I'd still love to know why they even think something like this is even necessary. Is thinking getting that hard?



posted on Mar, 5 2017 @ 08:00 PM
link   
a reply to: seagull




Is life so quick moving that we can't keep up? Maybe we need to slow it down a trifle then. I don't like this.


Same here. What future are they railroading us into without us knowing the bigger picture!



posted on Mar, 5 2017 @ 08:02 PM
link   

originally posted by: TinfoilTP
How long does it take for it's algorithm logic to conclude humanity is an unwanted virus?

And if it does, isn't that the same as Lucifer aka the devil?


The consensus amongst hard sf writers seems to be that the budding DNA computer logic decides that it'll take us along with it into the shiny new future, although maybe not quite as intact as you might have wanted. Which is its own little horror concept.

What would its interpretation of an upgraded human be? Preuss thought it would find the thing you're best at, keep that, and trash the rest. So you end up as a sort of redacted savant. If the network needs calculus equations, the remains of the math people do that. If it needs to interpret art, the artsy bits of the artists do that. But nothing else remains of them.

Bear sees the thing as eventually discovering we're even HERE, which it wasn't aware of at first, and then it finds how to infest every cell of your body, figures out your 'programming' and stores you away somewhere for later use.

In trying to be beneficent, both AI/DNA systems miss the point and end up mangling the people they're trying to save for posterity. At least in Bear's version you might end up running most of the time in a sort of Matrix-y shell environment. Or maybe not.
edit on 5-3-2017 by Bedlam because: (no reason given)



posted on Mar, 5 2017 @ 08:04 PM
link   
a reply to: Bedlam

If that ain't nightmarish, I don't know what is.

Just 'cause we can do something, doesn't necessarily mean we should...



posted on Mar, 5 2017 @ 08:31 PM
link   
Stop the planet please, I would like to get off now! This is a truly terrifying concept. Just because we can do something, doesn't mean we should. I hear the faint theme of "The Terminator" playing in the distance.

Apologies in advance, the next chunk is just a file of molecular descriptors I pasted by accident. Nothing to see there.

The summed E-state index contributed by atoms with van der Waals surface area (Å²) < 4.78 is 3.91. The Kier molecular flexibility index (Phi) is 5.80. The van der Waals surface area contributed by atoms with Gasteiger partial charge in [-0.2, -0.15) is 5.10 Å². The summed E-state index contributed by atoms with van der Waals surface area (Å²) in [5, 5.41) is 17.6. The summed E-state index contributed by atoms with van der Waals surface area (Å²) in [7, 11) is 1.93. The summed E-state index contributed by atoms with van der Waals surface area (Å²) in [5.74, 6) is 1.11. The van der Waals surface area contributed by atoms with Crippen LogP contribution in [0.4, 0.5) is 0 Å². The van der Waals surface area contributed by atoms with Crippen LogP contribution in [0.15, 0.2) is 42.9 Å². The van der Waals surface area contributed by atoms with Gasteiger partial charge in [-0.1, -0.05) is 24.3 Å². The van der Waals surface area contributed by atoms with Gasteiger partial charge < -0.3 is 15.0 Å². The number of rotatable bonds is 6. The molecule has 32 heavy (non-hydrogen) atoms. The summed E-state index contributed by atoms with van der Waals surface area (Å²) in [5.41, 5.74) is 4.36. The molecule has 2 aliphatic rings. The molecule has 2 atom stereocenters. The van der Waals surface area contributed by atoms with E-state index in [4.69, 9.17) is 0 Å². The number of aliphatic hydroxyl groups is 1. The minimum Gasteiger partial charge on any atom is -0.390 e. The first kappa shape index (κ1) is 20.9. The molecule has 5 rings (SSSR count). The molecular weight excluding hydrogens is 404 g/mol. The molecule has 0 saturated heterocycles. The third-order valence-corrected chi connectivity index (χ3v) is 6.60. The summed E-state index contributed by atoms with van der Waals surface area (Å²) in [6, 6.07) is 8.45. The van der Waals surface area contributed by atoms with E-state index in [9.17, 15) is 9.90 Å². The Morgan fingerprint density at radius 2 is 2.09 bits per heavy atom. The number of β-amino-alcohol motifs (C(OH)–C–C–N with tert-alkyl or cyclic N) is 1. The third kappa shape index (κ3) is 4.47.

posted on Mar, 5 2017 @ 10:58 PM
link   
It will be interesting to see what type of aetheric/astral/other? critters "ensouls"/"comes to live in" these organic computers. . . .

With luck it will be a true horror and they will learn a short, sharp lesson.

With really bad luck it will be an extinct, really smart critter/sentience.

I really doubt it would be a nice one. Unless they get help that is.

What an opportunity for someone or something.

So who's gonna rescue them? The critters I mean. . . .



posted on Mar, 6 2017 @ 12:58 AM
link   

originally posted by: neoholographic
Welcome to the future folks! This sounds like some Krypton type stuff.


Scientists say it's possible to build a new type of self-replicating computer that replaces silicon chips with processors made from DNA molecules, and it would be faster than any other form of computer ever proposed - even quantum computers.

Called a nondeterministic universal Turing machine (NUTM), it's predicted that the technology could execute all possible algorithms at once by taking advantage of DNA's ability to replicate almost perfect copies of itself over billions of years.


www.sciencealert.com...

Imagine this computer with the latest A.I. software running on it. You would have superintelligence on a self replicating computer that could execute all possible algorithms at once.

I'm convinced that humanity only has 30-60 years left as a species. The technologies on the horizon will not only change the world but it will change who we are on a fundamental level. Here's more:


They say that regular computers - which are classified as universal Turing machines (UTM) - can be converted into nondeterministic universal Turing machines (NUTM) using a programming language called Thue.

Invented by software engineer John Colagioia in early 2000, Thue programming language can take strings of alphabet symbols and rewrite them in different orders to create completely separate strings for a self-replicating form of data processing.

Because multiple Thue rules can be applied to a single string, and individual Thue rules can be applied to multiple positions in a string, the computing possibilities are virtually endless.